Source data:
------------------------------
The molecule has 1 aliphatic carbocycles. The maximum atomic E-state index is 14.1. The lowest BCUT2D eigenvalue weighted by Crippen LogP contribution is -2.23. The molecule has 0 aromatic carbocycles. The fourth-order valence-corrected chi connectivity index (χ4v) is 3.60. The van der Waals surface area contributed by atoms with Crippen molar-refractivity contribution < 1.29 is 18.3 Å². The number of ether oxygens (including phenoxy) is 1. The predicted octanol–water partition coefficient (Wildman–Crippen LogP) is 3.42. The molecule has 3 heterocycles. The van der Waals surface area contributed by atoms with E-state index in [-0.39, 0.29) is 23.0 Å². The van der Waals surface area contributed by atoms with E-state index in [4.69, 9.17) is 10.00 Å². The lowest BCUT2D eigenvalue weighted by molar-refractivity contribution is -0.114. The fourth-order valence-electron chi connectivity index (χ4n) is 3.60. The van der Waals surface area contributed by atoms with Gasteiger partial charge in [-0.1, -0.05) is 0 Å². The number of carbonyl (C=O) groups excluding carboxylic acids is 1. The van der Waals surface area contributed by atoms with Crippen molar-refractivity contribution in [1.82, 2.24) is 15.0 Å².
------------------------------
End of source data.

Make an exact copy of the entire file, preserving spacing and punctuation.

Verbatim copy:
The molecule has 1 aliphatic carbocycles. The maximum atomic E-state index is 14.1. The lowest BCUT2D eigenvalue weighted by Crippen LogP contribution is -2.23. The molecule has 0 aromatic carbocycles. The fourth-order valence-corrected chi connectivity index (χ4v) is 3.60. The van der Waals surface area contributed by atoms with Crippen molar-refractivity contribution < 1.29 is 18.3 Å². The number of ether oxygens (including phenoxy) is 1. The predicted octanol–water partition coefficient (Wildman–Crippen LogP) is 3.42. The molecule has 3 heterocycles. The van der Waals surface area contributed by atoms with E-state index in [-0.39, 0.29) is 23.0 Å². The van der Waals surface area contributed by atoms with E-state index in [4.69, 9.17) is 10.00 Å². The lowest BCUT2D eigenvalue weighted by molar-refractivity contribution is -0.114. The fourth-order valence-electron chi connectivity index (χ4n) is 3.60. The van der Waals surface area contributed by atoms with Gasteiger partial charge in [-0.1, -0.05) is 0 Å². The number of carbonyl (C=O) groups excluding carboxylic acids is 1. The van der Waals surface area contributed by atoms with Crippen molar-refractivity contribution in [1.82, 2.24) is 15.0 Å².